PETA Entities Are in Ukraine, Moving Mountains to get to Animals in Need

Posted by on February 23, 2024 | Permalink

Update (23 February 2024):
Destroyed homes, painful untreated wounds, and a constant search for enough food to survive – these are just a few of the daily struggles dogs, cats, and other animals in Ukraine face two years after the country was invaded, and their numbers grow with each day the bloody conflict continues.

Those lucky enough to have survived and stayed with their guardians often fare little better. Many shops are closed, and those that are open have only limited supplies of food at extremely high prices. In addition, finding veterinary care can be nearly impossible.

“The war of aggression against Ukraine has now been going on for two years. That’s 17,520 hours of rocket attacks and strikes, ground fighting, destruction, death, and great suffering for humans and animals. During this time, PETA Germany, together with strong partners in Kharkiv, has set up a unique aid project that provides hope and comfort. We appeal to you not to forget the animals affected by the war. They want their hunger to be satisfied, their injuries to be healed, and their fear and terror to be alleviated.”
– Sylvie Bunz, project director of PETA Helps Ukraine

It takes a herculean effort to feed hungry animals in Ukraine each month. Teams from Germany stop at nothing to enter the war-torn country – they even courageously manoeuvred around a blockade recently to deliver a freight of food and other provisions. From there, other team members and a network of brave volunteers use the supply chain they assembled at the beginning of the war to reach the thousands of dogs, cats, donkeys, and others who rely on them to survive.

One delivery feeds around 1,300 dogs and cats who live in a safe shelter near Kharkiv. Another provides more than 50 horses with the fresh bedding and feed they need to survive the harsh winter. Other animals in Dnipro, Mykolaiv, and elsewhere also count on deliveries. And every day, teams are rescuing more animals, often from the front lines in the conflict-ravaged towns and villages mentioned in the latest news reports.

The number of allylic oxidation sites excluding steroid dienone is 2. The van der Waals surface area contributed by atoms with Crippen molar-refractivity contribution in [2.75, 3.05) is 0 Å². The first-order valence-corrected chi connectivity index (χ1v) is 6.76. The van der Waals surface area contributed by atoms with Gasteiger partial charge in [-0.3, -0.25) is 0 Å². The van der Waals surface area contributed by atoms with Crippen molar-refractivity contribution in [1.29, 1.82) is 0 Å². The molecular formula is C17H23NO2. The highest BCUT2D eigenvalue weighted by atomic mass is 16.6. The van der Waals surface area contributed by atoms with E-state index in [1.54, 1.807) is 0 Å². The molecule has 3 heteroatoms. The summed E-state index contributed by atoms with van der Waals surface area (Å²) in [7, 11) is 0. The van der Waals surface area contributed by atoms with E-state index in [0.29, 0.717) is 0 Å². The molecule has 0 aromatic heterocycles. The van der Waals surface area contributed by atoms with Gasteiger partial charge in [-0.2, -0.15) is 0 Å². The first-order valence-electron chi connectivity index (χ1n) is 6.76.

Here’s how teams have moved mountains for animals in Ukraine since the onset of the war:

  • They’ve created 1,300 safe spaces for housing animals in need, including dogs, cats, horses, sheep, goats, chickens, pigeons, geese, ducks, swans, and fish.
  • PETA’s Global Compassion Fund helped establish a veterinary clinic in October 2022. Up to 130 seriously injured and ill animals can be operated on and given the best possible care there every day.
  • Every month, team members perform spay/neuter surgeries for around 150 animals to prevent thousands from being born only to suffer and die on the streets.
  • Animals in Ukraine have received nearly 1.5 million kilograms of food and other provisions, despite conditions that often make deliveries difficult.
  • All the animals the project helps receive regular veterinary care. The ones who will be transported elsewhere in Europe for adoption are quarantined and prepared for the journey in accordance with EU regulations. This takes 16 weeks per animal! Around 60% of the animals are reunited with their guardians who have fled, while the remaining 40% are transported to our partner shelters in Europe.
  • Every day, 85 PETA-supported employees work on site to care for animals and rescue others.
  • More than 15,000 animals have been rescued so far!

Update (9 January 2024):
From risking their lives to save dogs, cats, and others caught on the front lines of war to providing emergency and long-term veterinary care, this PETA-supported team in Ukraine – Animal Rescue Kharkiv – has an important message of gratitude for you:

“Without all of you, we could not have done it. We are grateful to the bottom of our hearts.”
– Igor Sobko, Deputy Manager, Animal Rescue Kharkiv

Update (22 November 2023):

Two hundred terrified animals on a farm in Ukraine watched as their home was torn apart, one blast at a time. Watch as a PETA-supported team braves a Russian drone attack to get everyone out alive!

Update (30 August 2023):